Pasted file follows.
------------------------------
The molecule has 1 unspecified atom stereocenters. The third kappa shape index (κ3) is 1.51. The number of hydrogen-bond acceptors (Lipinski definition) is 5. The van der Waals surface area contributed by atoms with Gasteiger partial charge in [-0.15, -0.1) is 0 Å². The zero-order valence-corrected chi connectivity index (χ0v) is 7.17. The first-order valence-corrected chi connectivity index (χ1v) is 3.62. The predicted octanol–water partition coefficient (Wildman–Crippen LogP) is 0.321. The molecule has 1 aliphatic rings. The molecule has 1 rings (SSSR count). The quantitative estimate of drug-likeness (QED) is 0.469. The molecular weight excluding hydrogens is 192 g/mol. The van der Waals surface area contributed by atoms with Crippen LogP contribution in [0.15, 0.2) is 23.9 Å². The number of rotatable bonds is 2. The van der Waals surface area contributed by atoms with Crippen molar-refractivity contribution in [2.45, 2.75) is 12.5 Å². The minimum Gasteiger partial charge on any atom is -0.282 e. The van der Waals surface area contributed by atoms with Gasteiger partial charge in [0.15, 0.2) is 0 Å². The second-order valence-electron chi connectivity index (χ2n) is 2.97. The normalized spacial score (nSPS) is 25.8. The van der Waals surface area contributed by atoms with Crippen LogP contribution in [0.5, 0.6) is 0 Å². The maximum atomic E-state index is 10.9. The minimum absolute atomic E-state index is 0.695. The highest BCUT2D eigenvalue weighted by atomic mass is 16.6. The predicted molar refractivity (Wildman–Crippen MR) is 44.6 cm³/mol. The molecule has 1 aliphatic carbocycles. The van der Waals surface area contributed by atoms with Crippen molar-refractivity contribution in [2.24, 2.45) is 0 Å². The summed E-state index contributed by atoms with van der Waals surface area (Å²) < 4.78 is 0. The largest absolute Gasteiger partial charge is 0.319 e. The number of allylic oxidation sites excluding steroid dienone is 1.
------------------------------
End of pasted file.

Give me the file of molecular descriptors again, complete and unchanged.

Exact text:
The molecule has 1 unspecified atom stereocenters. The third kappa shape index (κ3) is 1.51. The number of hydrogen-bond acceptors (Lipinski definition) is 5. The van der Waals surface area contributed by atoms with Gasteiger partial charge in [-0.15, -0.1) is 0 Å². The zero-order valence-corrected chi connectivity index (χ0v) is 7.17. The first-order valence-corrected chi connectivity index (χ1v) is 3.62. The predicted octanol–water partition coefficient (Wildman–Crippen LogP) is 0.321. The molecule has 1 aliphatic rings. The molecule has 1 rings (SSSR count). The quantitative estimate of drug-likeness (QED) is 0.469. The molecular weight excluding hydrogens is 192 g/mol. The van der Waals surface area contributed by atoms with Crippen LogP contribution in [0.15, 0.2) is 23.9 Å². The number of rotatable bonds is 2. The van der Waals surface area contributed by atoms with Crippen molar-refractivity contribution in [2.45, 2.75) is 12.5 Å². The minimum Gasteiger partial charge on any atom is -0.282 e. The van der Waals surface area contributed by atoms with Gasteiger partial charge in [0.15, 0.2) is 0 Å². The second-order valence-electron chi connectivity index (χ2n) is 2.97. The normalized spacial score (nSPS) is 25.8. The van der Waals surface area contributed by atoms with Crippen LogP contribution in [0.5, 0.6) is 0 Å². The maximum atomic E-state index is 10.9. The minimum absolute atomic E-state index is 0.695. The highest BCUT2D eigenvalue weighted by atomic mass is 16.6. The predicted molar refractivity (Wildman–Crippen MR) is 44.6 cm³/mol. The molecule has 1 aliphatic carbocycles. The van der Waals surface area contributed by atoms with Crippen molar-refractivity contribution in [2.24, 2.45) is 0 Å². The summed E-state index contributed by atoms with van der Waals surface area (Å²) < 4.78 is 0. The largest absolute Gasteiger partial charge is 0.319 e. The number of allylic oxidation sites excluding steroid dienone is 1.